Incorporating Home Performance into HVAC
October 31, 2012
A version of this article appears in the November/December 2012 issue of Home Energy Magazine.
On one hand, it would seem that for the HVAC contractor, incorporating home performance into his offering would be a natural progression. On the other hand, there are many obstacles to doing so, not least of which is skepticism on the part of many HVAC and home performance contractors. Yet in the long run, there is good reason to believe that for the HVAC contractor, incorporating home performance into his offering is inevitable.
One HVAC contractor who has done so successfully is Jeff Gill, president of Indoor Airman Home Performance in Grants Pass, Oregon. When Gill became an HVAC contractor about four years ago, he immediately saw that he needed to include home performance. But that came from his 20 previous years of being an exterminator. “We’d go into a home and find the ductwork all chewed up by rats,” he says.
That puts Gill in a good position to answer one of the common questions raised by skeptical HVAC contractors: Why would an HVAC contractor want to go back into the customer’s home and test the leakiness of the ducts he’d installed? Won’t that make the HVAC contractor look bad?”
Gill’s answer is that if the HVAC contractor doesn’t provide this maintenance and the ducts leak, he already looks bad. “Many of these contractors just don’t care,” Gill says. “They never check the duct lines.”
This leads to another common complaint that Gill often gets asked. Why should an HVAC contractor take on insulation and air sealing if he’s making enough money now simply swapping mechanical boxes?
“Just swapping boxes is doing the customer a disservice,” says Gill. “It’s not a question of simple mechanics. If you put in an expensive heater and the house isn’t properly sealed, all you're doing is heating up the outdoors.”
Gill’s approach, on the other hand, “is to look at the house holistically, not just installing a new heating system or the duct-work, but considering everything from the attic to the understructure.” Much of it, Gill says, is common sense, including window and door sealing, weather-stripping, installing insulation, cleaning the coil and blower wheel, and so on.
Although the areas of the home that should be checked seem clear, when asked if actually implementing a totally energy efficient home envelope might be a bit complicated, Gill-replies, “Oh, yes, it is complicated! You need special training to really learn how to do home performance.” Gill received training and earned his Building Analyst certification from the Building Performance Institute, Inc. (BPI).
Is It Worth It to Learn This New Discipline?
“Once you get it down, it really works for you,” Gill says. “When we show the owner how simple sealing and maintenance measures create a safer and healthier home—such as by cleaning a moldy understructure and increasing IAQ—and how they can reduce energy bills by 20–30%, we don’t even have to sell a piece of HVAC equipment. We look at homeowners as lifelong customers. If you’re honest with them, and show them what they need, one step at a time, it’s amazing how much they appreciate you. When it comes down to buying a piece of equipment, they’ll come right to you, for they trust you that you’ll sell them what they need and not oversell just to pocket more of their money. This really brings HVAC up to a new level.”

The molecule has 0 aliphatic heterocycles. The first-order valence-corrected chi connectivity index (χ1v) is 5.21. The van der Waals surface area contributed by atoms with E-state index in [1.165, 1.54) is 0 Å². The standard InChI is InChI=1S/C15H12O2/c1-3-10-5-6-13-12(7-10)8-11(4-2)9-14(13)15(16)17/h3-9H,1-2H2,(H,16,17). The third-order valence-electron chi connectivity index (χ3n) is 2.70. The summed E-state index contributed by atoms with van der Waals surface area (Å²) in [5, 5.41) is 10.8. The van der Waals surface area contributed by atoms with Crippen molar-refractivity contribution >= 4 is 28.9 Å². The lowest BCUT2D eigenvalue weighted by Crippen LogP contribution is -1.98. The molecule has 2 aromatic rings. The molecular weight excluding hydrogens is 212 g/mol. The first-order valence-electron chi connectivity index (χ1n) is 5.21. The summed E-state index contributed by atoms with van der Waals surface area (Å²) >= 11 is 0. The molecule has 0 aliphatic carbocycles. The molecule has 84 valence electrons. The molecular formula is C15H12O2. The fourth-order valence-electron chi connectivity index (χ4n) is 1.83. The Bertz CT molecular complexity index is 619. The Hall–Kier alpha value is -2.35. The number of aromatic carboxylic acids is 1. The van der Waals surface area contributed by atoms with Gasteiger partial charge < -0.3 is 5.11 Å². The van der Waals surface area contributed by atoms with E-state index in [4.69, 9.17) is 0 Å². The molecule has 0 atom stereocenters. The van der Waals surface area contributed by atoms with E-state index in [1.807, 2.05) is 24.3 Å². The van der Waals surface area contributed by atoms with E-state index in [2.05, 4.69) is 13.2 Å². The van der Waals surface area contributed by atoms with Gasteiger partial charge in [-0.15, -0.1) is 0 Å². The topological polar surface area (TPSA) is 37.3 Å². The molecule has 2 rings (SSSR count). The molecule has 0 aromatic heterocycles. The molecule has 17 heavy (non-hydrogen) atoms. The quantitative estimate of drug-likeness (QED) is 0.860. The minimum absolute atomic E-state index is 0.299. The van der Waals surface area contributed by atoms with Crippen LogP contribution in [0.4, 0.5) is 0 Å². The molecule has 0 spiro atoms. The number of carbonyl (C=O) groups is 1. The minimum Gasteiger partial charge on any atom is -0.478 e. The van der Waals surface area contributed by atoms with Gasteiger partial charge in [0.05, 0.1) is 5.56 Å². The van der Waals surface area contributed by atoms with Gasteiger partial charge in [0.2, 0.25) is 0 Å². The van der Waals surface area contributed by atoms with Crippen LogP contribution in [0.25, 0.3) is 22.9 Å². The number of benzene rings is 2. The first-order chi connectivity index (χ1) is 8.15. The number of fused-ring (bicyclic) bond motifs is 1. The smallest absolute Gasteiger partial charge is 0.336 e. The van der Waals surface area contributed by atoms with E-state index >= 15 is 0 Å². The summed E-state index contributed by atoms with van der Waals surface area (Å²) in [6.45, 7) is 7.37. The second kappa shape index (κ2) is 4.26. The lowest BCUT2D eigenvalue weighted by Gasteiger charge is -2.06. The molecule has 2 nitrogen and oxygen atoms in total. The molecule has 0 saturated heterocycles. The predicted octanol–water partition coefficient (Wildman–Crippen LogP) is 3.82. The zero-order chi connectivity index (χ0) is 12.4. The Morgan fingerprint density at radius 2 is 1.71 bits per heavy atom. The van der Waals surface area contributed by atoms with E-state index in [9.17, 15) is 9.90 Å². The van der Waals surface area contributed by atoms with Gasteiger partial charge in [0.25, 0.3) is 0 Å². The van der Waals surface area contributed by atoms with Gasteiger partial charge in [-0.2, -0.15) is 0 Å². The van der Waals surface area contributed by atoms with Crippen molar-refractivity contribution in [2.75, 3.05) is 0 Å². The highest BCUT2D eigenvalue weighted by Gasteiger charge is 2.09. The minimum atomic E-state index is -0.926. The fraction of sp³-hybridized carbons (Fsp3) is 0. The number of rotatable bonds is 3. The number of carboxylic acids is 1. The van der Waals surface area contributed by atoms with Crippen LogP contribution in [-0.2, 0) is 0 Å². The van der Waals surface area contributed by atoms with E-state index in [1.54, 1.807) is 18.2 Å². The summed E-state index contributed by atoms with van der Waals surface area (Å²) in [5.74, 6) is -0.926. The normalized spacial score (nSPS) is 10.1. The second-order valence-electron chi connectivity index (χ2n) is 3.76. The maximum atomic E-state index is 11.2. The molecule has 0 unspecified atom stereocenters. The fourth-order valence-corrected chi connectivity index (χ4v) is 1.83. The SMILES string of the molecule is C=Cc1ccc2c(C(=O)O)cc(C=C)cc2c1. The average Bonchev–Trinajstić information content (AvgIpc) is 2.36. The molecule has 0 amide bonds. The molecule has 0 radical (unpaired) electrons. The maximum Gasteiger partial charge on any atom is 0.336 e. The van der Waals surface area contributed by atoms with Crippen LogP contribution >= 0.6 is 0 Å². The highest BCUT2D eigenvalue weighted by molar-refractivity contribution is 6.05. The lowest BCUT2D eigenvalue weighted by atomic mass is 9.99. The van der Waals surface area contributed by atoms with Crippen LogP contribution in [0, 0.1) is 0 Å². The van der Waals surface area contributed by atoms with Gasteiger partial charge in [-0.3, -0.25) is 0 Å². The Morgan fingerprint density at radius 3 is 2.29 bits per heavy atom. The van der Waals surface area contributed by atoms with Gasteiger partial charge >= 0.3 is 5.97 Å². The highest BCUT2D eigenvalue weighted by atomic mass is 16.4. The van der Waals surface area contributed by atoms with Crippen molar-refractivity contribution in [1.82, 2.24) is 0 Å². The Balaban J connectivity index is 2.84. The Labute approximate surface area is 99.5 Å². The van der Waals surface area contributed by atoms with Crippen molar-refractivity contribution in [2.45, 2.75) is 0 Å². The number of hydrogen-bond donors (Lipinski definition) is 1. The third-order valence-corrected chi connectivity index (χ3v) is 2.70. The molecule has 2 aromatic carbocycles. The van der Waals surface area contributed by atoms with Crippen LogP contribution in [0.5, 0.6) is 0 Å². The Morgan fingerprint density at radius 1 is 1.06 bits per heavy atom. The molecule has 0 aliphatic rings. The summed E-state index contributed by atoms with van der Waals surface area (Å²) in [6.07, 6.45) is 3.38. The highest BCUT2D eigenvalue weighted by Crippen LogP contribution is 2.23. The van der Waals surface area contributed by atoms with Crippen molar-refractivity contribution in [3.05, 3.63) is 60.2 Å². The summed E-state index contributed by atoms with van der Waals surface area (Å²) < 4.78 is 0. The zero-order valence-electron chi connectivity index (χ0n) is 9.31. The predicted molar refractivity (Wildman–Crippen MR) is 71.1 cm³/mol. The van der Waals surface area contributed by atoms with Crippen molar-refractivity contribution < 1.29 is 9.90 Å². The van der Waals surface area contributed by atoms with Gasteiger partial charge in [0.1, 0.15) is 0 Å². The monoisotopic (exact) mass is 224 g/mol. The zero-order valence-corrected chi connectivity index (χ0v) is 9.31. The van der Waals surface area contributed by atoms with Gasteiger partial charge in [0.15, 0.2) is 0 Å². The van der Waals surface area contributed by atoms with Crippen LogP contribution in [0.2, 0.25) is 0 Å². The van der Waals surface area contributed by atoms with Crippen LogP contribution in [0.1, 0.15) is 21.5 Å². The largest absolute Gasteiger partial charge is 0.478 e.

Gill reports that in the four years since he left the exterminator business, which he and his son ran by themselves, he’s grown to 20 employees. He also says that if an HVAC contractor feels he can’t afford the training and time it takes to become a qualified home performance contractor, he should subcontract this work. For Gill, however, the cost and effort have been well worth it. “We now have a statewide plan we’re going to take national,” he says.
The Bellingham, Washington-based Comfort Institute, which works in cooperation with BPI, is aimed at moving HVAC contractors into home performance. The institute’s founder and CEO, Brendan Reid, started (and for many years ran) Retrotec, a blower door manufacturer. But he felt the need to help push the industry toward home performance, so in 1997, he founded the institute. Ken Summers, who also worked at Retrotec, felt the same need, so he joined Reid in the new venture as vice president.
Summers says that, working with BPI, the institute offers business training and leadership programs, as well as sales and marketing skills designed to help HVAC contractors make the transition.
“Our biggest challenge as the industry changes is that too many people don’t like change,” Summers says. “The issue here is that too many HVAC contractors say, ‘I’m fine, I’ve got my business, I’m satisfied, I don’t need to change. It takes a lot of work to change this attitude.’”
On the plus side, Summers says there is now a more concerted push from both EPA and from various state programs. He adds that the institute provides training for Carrier dealers on home performance business implementation, building science, and sales leads.
Carrier Corporation Leading the Merge
Carrier Corporation, based in Indianapolis, Indiana, is championing the incorporation of home performance into HVAC. This is significant, since Carrier is the world’s leader in high-tech heating, air-conditioning, and refrigeration solutions. Carrier announced its new Energy Experts program on March 27, 2012. It is the first major manufacturer to offer such a program, but others are expected to follow its lead.